14 thoughts on “Found this linked to from another article about the current SXSW shenanigans.

  1. So, (and full disclaimer, amateur economist hour here) I’m not sure it’s entirely that simple. I recently learned about positive externalities and I think they might be relevant.

    These are like negative externalities (such as they what companies don’t have to pay to pollute, they just foist a cost onto everyone), but in reverse, a benefit that nobody pays for. (An example, apparently, is the way bee-keepers wind up helping pollinate nearby orchards, but don’t get anything for it. Or, for that matter, paying more to drive a environmentally friendly car.)

    Positive externalities are great when they happen, but the problem is there’s no slippery slope to help them happen organically, so often there are benefits that simply don’t get produced.  (Nobody pays kids to go to the park, even though having lots of kids at the park makes it a more happening place for all concerned.)

    Anyways, this is a long explanation not to sound preachy or condescending (because really, I’m just grappling with ideas I’m not that conversant with), but to let you know where my head is at when I say that it’s okay for people who pony up money and effort to make a positive thing happen to get some money from it.

    I guess a more down to earth example is BW Con. Luke & co. got everyone together to play games, and you could make a similar argument that they underpaid the GMs, whose unpaid labor was instrumental. (Let’s pretend for a bit that the entry fee generated a profit for BWHQ, which for all I know might not at all be the case.)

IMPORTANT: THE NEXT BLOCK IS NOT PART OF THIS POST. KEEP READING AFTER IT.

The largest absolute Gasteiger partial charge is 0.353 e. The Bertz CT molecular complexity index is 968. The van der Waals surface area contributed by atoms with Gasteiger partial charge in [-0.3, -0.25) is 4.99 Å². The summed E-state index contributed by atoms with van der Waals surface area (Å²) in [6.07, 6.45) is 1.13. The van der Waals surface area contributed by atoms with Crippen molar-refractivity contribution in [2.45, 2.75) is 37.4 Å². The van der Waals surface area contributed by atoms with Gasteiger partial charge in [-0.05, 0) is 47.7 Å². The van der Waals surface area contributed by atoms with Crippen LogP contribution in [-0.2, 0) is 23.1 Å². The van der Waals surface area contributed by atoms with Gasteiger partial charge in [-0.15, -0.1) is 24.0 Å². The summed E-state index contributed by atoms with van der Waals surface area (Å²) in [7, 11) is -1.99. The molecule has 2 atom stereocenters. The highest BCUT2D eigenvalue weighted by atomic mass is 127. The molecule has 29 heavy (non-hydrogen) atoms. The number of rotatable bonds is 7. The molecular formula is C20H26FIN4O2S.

2. Mark Delsing Yes, I agree, there’s a point at which the organizers have enough control and an information advantage (they know what their costs/profit is, nobody else does). The network effects make it hard to start up a competing con that competes.

  3. I’m sorry Mark, I didn’t make my point well. My point is I think this is how a lot of conventions are run; PAX, Comic-con, Gen Con, etc. If the practice is evil, we should be denouncing everyone, not just the convention we’re presently wanting to harm socially or economically. People undervaluing their labor for free tickets seems to be the standard of cons.

  4. Clyde Rhoer Oh, I agree. But, like I said, I think there is a tipping point. E.g., I can’t fault not getting paid to run games at Forge Midwest; nobody makes money off of that. But GenCon? Yeah, I can see making an argument.

    I think this also relates to the current debate about diversity at conventions and on convention panels, i.e., if the only people who can afford to attend your event are affluent and white, then your event is going to be pretty monotone.